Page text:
Washburn sets great standard for colleges

Review Editorial Staff

With recent media reports bringing to light yet more controversy at the University of Kansas–the administration approving the student government’s bill to cut their student media’s funding by half after it wrote a critical editorial–now seemed like a good time to reflect on the relationship between Washburn Student Media and the Washburn Student Government Association. The difference in the student media/student government relationship at Washburn couldn’t be more different than it is at KU.

The civility, professionalism, cooperation and, in some cases, friendships, that exist between Washburn Student Media and WSGA is something that is absolutely praiseworthy. Many would remember a time when those four words would be the last to be used to describe the two student organizations’ relationship. Over the past couple years, however, active efforts have been made on both sides of the dichotomy, which, while KU is the school in the spotlight right now, really exists among schools throughout the nation and has gone on for decades. However, those efforts made at Washburn, it would seem, have paid off.

For one, the two organizations have developed a literal open-door policy. Formal interviews aside, if a member of WSGA has a question for the Review, or vice versa, he or she just walks into the other organization’s office and asks. And everybody seems to be okay with this. In the past, members of Student Media have been asked to set up an official appointment through the WSGA public relations director to talk to the WSGA president–even if it was just a quick question–and the Review staff had seriously considered implementing the same policy if a member of WSGA wanted to talk to an editor.

Those days are gone, though. Without ever explicitly discussing it, both organizations got rid of all the red tape. Both organizations are made up of students with the purpose of serving the students, and that tape was getting in the way.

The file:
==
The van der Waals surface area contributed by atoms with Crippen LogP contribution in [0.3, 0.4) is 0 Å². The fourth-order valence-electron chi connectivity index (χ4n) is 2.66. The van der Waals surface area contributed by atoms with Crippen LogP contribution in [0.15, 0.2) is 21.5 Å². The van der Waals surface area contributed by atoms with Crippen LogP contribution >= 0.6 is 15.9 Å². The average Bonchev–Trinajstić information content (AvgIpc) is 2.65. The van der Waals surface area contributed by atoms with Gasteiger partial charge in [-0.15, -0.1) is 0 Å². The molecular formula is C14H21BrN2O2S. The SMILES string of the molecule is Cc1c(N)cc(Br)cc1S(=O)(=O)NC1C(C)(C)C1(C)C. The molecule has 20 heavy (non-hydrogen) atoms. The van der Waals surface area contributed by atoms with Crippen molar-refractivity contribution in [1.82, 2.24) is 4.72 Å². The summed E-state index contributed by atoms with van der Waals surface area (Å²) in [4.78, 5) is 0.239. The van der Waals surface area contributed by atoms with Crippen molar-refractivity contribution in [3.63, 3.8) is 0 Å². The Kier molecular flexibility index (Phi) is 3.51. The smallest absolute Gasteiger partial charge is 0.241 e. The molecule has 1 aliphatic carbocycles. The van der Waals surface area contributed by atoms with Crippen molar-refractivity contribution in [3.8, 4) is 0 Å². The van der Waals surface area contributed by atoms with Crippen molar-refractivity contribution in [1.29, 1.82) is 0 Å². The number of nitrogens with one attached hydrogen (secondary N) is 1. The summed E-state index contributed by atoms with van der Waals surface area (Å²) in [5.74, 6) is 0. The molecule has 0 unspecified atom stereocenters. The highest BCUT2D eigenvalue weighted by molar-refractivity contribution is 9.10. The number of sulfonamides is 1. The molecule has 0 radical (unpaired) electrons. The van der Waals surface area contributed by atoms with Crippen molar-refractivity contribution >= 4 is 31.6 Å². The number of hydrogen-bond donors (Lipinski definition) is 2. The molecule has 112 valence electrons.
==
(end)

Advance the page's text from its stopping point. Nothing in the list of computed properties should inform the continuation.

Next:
WSGA members are always willing to talk to the Review to help with a story, making reporters’ jobs a lot easier. The organization also brings story ideas to the Review. On the flipside, the Review has given the WSGA president and vice president a free slot in each issue of the paper to write to the student body (called President’s Corner), which WSGA in the past had to pay for.

The Washburn Review also partnered with WSGA this past year to form a partnership with USA Today, bringing The Buzz app to Washburn–an opportunity only offered to select universities.

A lot of credit also is due to the advisor of each of these two organizations. In both cases, the advisors do just that – advise. They don’t try to micromanage or control WSGA or Student Media. They let the students learn by both their successes and their failures; they give the students the opportunity to solve their problems rather than step in and fix them for them. Included in those problems is the friction between Student Media and Student Government (which has been well and alive since at least the 1970s, as can be seen in archived issues of the Review from that time). And yet, the students of Student Media and WSGA have reconciled (hopefully permanently) a feud nearly a half-century old.

And of course, credit goes to the administration of Washburn for allowing students the irreplaceable experiences of participating in Student Media or Student Government, not setting WSGA’s agendas or forcing bills on them and not cutting Student Media’s budget when controversial topics are covered. Ultimately, the administration allows students to learn and grow, with the guidance of their advisors, without trying to take control. The University of Kansas should try to be more like Washburn.

This piece has been primarily praise, but it is a call to action for other universities. As previously mentioned, there seems to be an unwritten rule that Student Media and Student Government must be at odds that is adhered to by those two groups at universities around the nation. But Washburn has proven that the rule is just that–unwritten, and it is far from fact.

Other schools, specifically their advisors and administrators, should allow students to learn through their successes and their failures without taking complete control when there’s an inconvenience. That’s bad for students’ learning process.

Don’t be like that. Be like Washburn.